Almost a decade earlier I had a habit of collecting newspaper cutting related to my areas of interests. This no-profit business ended in 2001 with two files containing more than 4000 paper cuttings, covering various fields like science, geography, history, sports etc. But all of them were from Hindi newspapers so half of them were unreliable. Hindi newspapers are one of the worst sources of information; they are good for only local news.
Once my eyes caught a small article bearing a heading “Bharat ki Mahaan Deewar” (The Great Wall of India). Though the article contained only two small paragraphs, the information it contained was astonishing. It said there used to be a wall running no more than 2,300 miles, from Himalayas to Orissa. It was not made of concrete or bricks but of bushes and plants, and it was built by Alan Octavian Hume (founder of Indian National Congress). The article said nothing about the objective of the wall but there was information about the year when it was built, it said around 1870s. But when you search over internet about any such information you get nothing. Even biographies of A. O. Hume don’t say anything about 3,700 kilometers long wall. And when you search ‘The Great Wall of India’ on internet, the results will display content related to famous cricketer Rahul Dravid.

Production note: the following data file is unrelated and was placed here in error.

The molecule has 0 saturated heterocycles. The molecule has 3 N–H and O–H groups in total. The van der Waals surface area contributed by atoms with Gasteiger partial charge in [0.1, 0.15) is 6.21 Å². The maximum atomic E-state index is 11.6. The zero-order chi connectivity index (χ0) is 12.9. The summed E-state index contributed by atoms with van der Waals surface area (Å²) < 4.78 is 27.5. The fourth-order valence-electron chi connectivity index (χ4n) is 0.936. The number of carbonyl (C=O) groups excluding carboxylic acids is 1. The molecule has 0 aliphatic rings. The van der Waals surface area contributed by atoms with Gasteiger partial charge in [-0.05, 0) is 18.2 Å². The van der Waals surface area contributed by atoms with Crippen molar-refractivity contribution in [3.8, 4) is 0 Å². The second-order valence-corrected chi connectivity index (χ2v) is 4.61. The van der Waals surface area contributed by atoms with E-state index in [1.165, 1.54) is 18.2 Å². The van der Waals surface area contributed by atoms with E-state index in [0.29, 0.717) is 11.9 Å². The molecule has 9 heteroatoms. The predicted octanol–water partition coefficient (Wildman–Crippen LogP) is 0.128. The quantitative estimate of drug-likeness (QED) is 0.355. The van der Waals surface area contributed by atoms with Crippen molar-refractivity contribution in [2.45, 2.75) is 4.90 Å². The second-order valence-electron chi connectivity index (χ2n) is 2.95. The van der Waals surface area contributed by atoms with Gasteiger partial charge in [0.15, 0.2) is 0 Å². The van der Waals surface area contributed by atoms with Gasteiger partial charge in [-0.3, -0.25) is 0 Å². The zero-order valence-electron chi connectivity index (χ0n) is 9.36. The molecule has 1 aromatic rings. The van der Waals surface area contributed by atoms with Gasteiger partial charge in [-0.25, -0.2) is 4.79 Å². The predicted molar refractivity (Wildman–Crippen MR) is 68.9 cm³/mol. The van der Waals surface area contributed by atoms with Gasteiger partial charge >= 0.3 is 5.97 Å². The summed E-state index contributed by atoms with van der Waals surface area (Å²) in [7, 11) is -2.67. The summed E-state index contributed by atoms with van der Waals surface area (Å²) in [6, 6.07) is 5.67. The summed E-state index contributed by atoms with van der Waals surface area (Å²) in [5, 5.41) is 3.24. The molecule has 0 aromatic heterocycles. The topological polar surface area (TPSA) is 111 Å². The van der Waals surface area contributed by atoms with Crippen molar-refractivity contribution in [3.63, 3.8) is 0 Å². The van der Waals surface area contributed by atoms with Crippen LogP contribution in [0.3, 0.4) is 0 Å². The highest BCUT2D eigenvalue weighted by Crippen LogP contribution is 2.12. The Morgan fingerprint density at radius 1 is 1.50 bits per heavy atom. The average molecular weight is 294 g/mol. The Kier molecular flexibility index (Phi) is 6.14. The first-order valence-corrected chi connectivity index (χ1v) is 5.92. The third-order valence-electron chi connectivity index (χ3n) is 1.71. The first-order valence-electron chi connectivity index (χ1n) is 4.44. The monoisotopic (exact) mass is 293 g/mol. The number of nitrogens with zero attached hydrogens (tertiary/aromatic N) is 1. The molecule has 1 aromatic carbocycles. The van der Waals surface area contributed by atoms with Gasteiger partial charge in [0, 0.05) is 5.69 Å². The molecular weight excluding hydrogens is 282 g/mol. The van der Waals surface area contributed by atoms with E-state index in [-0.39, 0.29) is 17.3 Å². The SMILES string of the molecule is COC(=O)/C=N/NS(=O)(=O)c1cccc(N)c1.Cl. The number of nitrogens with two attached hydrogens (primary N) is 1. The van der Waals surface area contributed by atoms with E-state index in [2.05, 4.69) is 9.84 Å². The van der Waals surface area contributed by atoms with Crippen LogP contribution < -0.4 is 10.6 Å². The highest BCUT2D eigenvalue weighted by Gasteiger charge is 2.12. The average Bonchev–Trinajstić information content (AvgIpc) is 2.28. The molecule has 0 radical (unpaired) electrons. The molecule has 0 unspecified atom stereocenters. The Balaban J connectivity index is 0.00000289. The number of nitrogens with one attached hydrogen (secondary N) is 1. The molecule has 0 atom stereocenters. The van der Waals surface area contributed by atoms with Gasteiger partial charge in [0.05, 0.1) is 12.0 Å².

Historians always ignored it and therefore very few people knew about it, the people who saw it. In 2001 a tea planter Roy Moxham published a book on this subject and named it “The Great Hedge of India”, in which he explained the objective of the hedge was to prevent salt smuggling, 12000 people guarded this hedge. There were heavy Salt taxes imposed by British rule and therefore there were salt smugglers. There was hardly any relationship with A. O. Hume with the hedge. The hedge was built by East India Company, and was fourteen feet high and twelve feet thick.
For more than a century a significant part of history of this country remained unconscious. And now when we know about it, we know very little. The hedge vanished and there are hardly any remains left today. Roy Moxhan found some remains in Etawah district of Uttar Pradesh but no one can be sure about the remains of a hedge which existed almost 140 years before. The history is lost!